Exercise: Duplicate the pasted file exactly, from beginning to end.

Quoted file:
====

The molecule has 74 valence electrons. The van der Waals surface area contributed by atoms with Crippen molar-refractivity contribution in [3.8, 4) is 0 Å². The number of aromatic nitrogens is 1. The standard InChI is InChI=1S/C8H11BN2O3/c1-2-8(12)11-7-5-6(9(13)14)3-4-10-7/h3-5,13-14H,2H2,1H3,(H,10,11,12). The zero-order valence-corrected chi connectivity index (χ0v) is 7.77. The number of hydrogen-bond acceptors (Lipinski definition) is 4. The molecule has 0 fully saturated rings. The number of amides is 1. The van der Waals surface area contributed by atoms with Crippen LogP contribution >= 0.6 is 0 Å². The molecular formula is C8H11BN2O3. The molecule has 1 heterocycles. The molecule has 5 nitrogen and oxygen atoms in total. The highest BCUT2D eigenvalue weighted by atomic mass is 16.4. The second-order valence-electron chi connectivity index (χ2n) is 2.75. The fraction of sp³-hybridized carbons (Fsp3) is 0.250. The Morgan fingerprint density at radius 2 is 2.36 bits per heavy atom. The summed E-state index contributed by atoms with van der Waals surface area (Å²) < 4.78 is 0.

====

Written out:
The molecule has 74 valence electrons. The van der Waals surface area contributed by atoms with Crippen molar-refractivity contribution in [3.8, 4) is 0 Å². The number of aromatic nitrogens is 1. The standard InChI is InChI=1S/C8H11BN2O3/c1-2-8(12)11-7-5-6(9(13)14)3-4-10-7/h3-5,13-14H,2H2,1H3,(H,10,11,12). The zero-order valence-corrected chi connectivity index (χ0v) is 7.77. The number of hydrogen-bond acceptors (Lipinski definition) is 4. The molecule has 0 fully saturated rings. The number of amides is 1. The van der Waals surface area contributed by atoms with Crippen LogP contribution >= 0.6 is 0 Å². The molecular formula is C8H11BN2O3. The molecule has 1 heterocycles. The molecule has 5 nitrogen and oxygen atoms in total. The highest BCUT2D eigenvalue weighted by atomic mass is 16.4. The second-order valence-electron chi connectivity index (χ2n) is 2.75. The fraction of sp³-hybridized carbons (Fsp3) is 0.250. The Morgan fingerprint density at radius 2 is 2.36 bits per heavy atom. The summed E-state index contributed by atoms with van der Waals surface area (Å²) < 4.78 is 0.